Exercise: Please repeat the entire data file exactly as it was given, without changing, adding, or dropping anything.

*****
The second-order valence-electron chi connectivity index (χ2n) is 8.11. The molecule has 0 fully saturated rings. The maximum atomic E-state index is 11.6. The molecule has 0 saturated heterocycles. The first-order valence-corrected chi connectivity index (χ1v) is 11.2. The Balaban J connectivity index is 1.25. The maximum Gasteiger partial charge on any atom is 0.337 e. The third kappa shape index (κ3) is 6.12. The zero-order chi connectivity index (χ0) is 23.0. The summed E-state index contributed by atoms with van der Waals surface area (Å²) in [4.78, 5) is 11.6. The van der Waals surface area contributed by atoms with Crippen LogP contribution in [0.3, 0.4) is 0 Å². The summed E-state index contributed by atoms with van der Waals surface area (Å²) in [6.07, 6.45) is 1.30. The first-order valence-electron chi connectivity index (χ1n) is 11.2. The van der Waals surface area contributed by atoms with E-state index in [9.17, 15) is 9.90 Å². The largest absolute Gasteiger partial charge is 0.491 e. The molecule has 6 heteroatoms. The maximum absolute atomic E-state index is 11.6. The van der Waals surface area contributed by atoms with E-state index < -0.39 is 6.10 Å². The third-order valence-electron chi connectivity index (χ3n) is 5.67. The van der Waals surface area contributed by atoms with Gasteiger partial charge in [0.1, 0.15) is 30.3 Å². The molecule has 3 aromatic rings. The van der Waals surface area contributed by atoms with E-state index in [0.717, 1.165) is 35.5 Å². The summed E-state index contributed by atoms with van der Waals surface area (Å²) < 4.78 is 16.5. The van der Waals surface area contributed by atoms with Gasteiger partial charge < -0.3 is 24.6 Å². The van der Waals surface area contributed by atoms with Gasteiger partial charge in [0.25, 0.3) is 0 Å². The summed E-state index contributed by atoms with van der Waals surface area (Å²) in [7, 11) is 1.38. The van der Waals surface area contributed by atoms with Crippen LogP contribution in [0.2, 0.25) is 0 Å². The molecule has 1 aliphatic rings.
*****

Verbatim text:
The second-order valence-electron chi connectivity index (χ2n) is 8.11. The molecule has 0 fully saturated rings. The maximum atomic E-state index is 11.6. The molecule has 0 saturated heterocycles. The first-order valence-corrected chi connectivity index (χ1v) is 11.2. The Balaban J connectivity index is 1.25. The maximum Gasteiger partial charge on any atom is 0.337 e. The third kappa shape index (κ3) is 6.12. The zero-order chi connectivity index (χ0) is 23.0. The summed E-state index contributed by atoms with van der Waals surface area (Å²) in [4.78, 5) is 11.6. The van der Waals surface area contributed by atoms with Crippen LogP contribution in [0.3, 0.4) is 0 Å². The summed E-state index contributed by atoms with van der Waals surface area (Å²) in [6.07, 6.45) is 1.30. The first-order valence-electron chi connectivity index (χ1n) is 11.2. The van der Waals surface area contributed by atoms with E-state index in [9.17, 15) is 9.90 Å². The largest absolute Gasteiger partial charge is 0.491 e. The molecule has 6 heteroatoms. The maximum absolute atomic E-state index is 11.6. The van der Waals surface area contributed by atoms with E-state index < -0.39 is 6.10 Å². The third-order valence-electron chi connectivity index (χ3n) is 5.67. The van der Waals surface area contributed by atoms with Gasteiger partial charge in [0.1, 0.15) is 30.3 Å². The molecule has 3 aromatic rings. The van der Waals surface area contributed by atoms with E-state index in [0.717, 1.165) is 35.5 Å². The summed E-state index contributed by atoms with van der Waals surface area (Å²) < 4.78 is 16.5. The van der Waals surface area contributed by atoms with Gasteiger partial charge < -0.3 is 24.6 Å². The van der Waals surface area contributed by atoms with Gasteiger partial charge in [0.25, 0.3) is 0 Å². The summed E-state index contributed by atoms with van der Waals surface area (Å²) in [7, 11) is 1.38. The van der Waals surface area contributed by atoms with Crippen LogP contribution in [0.2, 0.25) is 0 Å². The molecule has 1 aliphatic rings.